Natalie had experienced being bullied in 7th grade and changed schools. She says she noticed kids eating alone and wanted to remove the fear of rejection by creating an app that allowed for inclusion. She has delivered a powerful TEDxTeen talk that describes her journey toward creating this app.

A more recent example is a trio of high schoolers in Maclean, Virginia, who have created a website called Teen Serve. The students say they were simply problem-solving when they decided to create the site, which serves as an exchange mart between teens looking for jobs and people looking for labor. Local station WUSA 9 recently interviewed the boys, and in their conversation, one acknowledges that while they are making money, what they are really doing is building human capital. They speak boldly about how they guarantee their work and strive for complete satisfaction. They are doing all of this while attending school and competing in sports, as well. This is the potential that exists for Gen Z to use technology in a powerful way.

This is especially welcome news as we read about the drive and desire that those in Gen Z have for entrepreneurship. According to a story published by Entreprenuer early this year, almost one in four Gen Z’ers plans to skip college to pursue entrepreneurship, and almost half expect they’ll be investing in works that will change the world. What a powerful testimony to a generation that is constantly under attack as selfish and lazy.

A Wake-Up Call

I know that when I was in high school, there were bad things and good things going on with my generation. We had classmates who ended up going down the wrong path; we had classmates who set out to change the world in a positive way. This has been the case with every generation.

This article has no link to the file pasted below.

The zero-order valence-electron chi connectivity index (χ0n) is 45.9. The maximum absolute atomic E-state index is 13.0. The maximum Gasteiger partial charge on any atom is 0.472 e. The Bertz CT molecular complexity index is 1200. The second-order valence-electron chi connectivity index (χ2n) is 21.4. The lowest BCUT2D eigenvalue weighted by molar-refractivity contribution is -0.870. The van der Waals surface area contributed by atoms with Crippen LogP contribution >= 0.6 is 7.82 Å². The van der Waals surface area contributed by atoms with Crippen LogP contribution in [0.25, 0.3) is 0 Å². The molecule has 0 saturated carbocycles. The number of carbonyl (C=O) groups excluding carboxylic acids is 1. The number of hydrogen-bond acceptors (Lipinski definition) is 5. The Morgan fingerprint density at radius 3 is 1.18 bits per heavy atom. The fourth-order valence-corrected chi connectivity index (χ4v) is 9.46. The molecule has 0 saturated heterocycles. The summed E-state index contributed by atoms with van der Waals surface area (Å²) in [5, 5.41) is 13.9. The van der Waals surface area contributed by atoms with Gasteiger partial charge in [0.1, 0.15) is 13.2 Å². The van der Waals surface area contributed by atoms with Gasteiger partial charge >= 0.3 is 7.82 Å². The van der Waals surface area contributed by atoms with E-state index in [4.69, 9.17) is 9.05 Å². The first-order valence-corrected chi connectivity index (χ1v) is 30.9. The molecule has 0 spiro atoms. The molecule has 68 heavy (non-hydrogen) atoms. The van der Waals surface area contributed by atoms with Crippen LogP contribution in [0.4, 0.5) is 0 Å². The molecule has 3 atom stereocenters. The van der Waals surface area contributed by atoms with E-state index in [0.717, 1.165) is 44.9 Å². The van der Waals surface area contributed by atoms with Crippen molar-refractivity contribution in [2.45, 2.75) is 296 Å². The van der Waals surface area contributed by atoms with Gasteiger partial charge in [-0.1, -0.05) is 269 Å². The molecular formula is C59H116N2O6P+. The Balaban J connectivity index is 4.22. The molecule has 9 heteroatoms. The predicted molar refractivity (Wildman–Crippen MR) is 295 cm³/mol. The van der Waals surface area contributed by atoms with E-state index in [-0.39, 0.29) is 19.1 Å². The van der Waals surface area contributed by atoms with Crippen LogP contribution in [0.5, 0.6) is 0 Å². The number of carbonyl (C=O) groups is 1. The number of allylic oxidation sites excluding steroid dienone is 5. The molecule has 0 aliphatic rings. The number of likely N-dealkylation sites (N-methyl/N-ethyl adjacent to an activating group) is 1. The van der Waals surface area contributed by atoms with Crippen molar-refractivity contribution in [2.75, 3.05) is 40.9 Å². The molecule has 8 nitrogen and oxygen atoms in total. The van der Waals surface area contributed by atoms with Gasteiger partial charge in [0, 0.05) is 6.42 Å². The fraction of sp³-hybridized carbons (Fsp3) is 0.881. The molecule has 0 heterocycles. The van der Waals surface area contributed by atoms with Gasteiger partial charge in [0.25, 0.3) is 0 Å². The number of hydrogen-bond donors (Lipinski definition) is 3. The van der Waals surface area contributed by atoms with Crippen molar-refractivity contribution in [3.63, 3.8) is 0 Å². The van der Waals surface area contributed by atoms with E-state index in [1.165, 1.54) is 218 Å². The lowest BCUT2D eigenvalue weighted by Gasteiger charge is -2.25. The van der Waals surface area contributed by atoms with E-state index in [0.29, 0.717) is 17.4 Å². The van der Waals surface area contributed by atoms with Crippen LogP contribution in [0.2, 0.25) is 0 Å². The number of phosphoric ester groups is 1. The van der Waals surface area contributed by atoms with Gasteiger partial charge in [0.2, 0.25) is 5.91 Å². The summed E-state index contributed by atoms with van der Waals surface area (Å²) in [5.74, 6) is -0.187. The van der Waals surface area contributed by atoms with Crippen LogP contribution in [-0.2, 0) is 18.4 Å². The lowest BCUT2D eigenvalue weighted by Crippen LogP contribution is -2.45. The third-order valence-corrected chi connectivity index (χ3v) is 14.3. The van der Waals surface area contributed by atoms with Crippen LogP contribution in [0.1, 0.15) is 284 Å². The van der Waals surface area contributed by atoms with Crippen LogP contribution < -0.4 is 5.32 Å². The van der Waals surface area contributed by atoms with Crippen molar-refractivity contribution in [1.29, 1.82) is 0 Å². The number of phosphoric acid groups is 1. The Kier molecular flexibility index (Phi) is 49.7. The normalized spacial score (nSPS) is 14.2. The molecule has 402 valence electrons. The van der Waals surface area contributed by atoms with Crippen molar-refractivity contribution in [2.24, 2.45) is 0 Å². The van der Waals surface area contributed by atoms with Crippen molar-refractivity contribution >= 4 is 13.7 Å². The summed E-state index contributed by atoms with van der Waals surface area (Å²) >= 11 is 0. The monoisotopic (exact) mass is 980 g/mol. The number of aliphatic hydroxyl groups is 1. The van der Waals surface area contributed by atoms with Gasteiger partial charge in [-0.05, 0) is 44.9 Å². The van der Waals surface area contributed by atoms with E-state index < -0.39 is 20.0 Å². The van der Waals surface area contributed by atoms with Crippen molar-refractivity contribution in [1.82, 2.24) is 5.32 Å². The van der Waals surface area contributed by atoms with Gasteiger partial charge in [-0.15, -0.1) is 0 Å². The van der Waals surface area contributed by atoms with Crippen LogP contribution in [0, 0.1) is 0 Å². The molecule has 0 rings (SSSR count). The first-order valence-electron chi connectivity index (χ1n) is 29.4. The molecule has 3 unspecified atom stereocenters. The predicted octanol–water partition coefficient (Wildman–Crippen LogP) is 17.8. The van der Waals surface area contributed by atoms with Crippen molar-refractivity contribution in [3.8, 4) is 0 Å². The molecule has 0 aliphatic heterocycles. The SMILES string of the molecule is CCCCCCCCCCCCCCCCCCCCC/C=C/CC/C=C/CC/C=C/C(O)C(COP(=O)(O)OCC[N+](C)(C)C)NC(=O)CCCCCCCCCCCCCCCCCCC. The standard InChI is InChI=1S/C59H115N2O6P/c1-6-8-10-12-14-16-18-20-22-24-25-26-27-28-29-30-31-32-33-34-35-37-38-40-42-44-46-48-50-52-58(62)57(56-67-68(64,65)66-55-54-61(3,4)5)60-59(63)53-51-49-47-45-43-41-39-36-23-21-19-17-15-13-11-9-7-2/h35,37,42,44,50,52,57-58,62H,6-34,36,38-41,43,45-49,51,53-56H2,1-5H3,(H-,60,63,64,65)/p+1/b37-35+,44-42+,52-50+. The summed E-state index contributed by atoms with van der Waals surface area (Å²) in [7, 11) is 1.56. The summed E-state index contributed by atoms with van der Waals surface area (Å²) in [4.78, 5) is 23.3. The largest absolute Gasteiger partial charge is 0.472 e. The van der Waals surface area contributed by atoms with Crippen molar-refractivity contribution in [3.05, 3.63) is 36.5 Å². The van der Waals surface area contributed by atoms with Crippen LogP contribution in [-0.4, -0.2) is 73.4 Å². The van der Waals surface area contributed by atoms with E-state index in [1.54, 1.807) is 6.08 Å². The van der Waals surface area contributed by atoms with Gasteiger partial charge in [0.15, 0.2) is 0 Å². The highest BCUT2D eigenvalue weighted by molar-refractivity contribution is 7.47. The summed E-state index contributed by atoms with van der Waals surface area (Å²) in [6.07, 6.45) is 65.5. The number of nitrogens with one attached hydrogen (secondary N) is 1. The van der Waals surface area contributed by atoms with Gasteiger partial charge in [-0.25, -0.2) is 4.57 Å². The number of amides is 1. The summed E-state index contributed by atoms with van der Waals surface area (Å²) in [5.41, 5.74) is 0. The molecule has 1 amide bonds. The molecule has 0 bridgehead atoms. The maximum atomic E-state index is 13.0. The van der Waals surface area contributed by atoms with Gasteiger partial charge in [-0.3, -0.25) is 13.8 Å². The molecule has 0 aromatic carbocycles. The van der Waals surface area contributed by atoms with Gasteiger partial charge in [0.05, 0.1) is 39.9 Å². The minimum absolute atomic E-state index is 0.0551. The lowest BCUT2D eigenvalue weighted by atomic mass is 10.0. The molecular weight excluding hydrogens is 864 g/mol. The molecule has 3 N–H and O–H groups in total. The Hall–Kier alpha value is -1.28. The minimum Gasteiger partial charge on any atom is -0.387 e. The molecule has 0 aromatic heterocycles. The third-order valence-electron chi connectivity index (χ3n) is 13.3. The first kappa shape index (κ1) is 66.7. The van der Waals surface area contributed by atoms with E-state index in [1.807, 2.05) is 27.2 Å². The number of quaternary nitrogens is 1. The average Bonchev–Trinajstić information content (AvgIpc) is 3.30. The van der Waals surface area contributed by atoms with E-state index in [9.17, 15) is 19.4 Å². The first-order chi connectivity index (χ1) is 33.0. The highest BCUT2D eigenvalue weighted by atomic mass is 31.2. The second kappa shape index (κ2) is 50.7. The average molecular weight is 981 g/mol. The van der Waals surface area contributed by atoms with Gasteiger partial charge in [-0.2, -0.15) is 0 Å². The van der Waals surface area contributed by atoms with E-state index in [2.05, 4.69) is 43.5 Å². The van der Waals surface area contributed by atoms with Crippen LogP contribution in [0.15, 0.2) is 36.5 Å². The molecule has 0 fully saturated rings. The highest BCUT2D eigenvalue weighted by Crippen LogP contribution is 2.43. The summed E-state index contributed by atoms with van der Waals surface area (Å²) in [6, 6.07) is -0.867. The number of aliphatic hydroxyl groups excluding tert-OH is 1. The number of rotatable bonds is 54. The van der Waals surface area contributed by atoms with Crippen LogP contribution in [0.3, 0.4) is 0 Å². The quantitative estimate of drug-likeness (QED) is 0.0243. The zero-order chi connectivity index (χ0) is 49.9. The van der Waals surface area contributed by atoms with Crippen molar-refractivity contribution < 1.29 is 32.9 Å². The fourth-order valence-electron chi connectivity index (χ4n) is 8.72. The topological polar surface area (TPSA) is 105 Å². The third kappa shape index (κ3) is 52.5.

As baby boomers prepare to exit the workforce over the coming years, it will be incumbent on Generations X and Y to listen to and work collaboratively with Gen Z. So to the Gen Zers out there: Keep doing great things and keep being awesome.We must all resist the temptation to talk down to that which we do not know or understand, quit seeing the negative, and stop applying blanket statements to a whole group of people. Instead, we must take time to attempt to learn about what drives and motivates this next crop of potential leaders.

So to the Gen Zers out there: Keep doing great things and keep being awesome. Let the positive work you are doing be the standard by which your generation will be viewed. Use the digital platform you have been given to set your path and change the world!

  • Justin Spears is a high school social studies teacher in Indiana. He has been in education for over a decade but has a background in business. He holds a Bachelors in Marketing from Butler University and a Masters in Secondary Education from Indiana University. He is currently working to co-author a book; Failure: The History and Results of a Broken School System.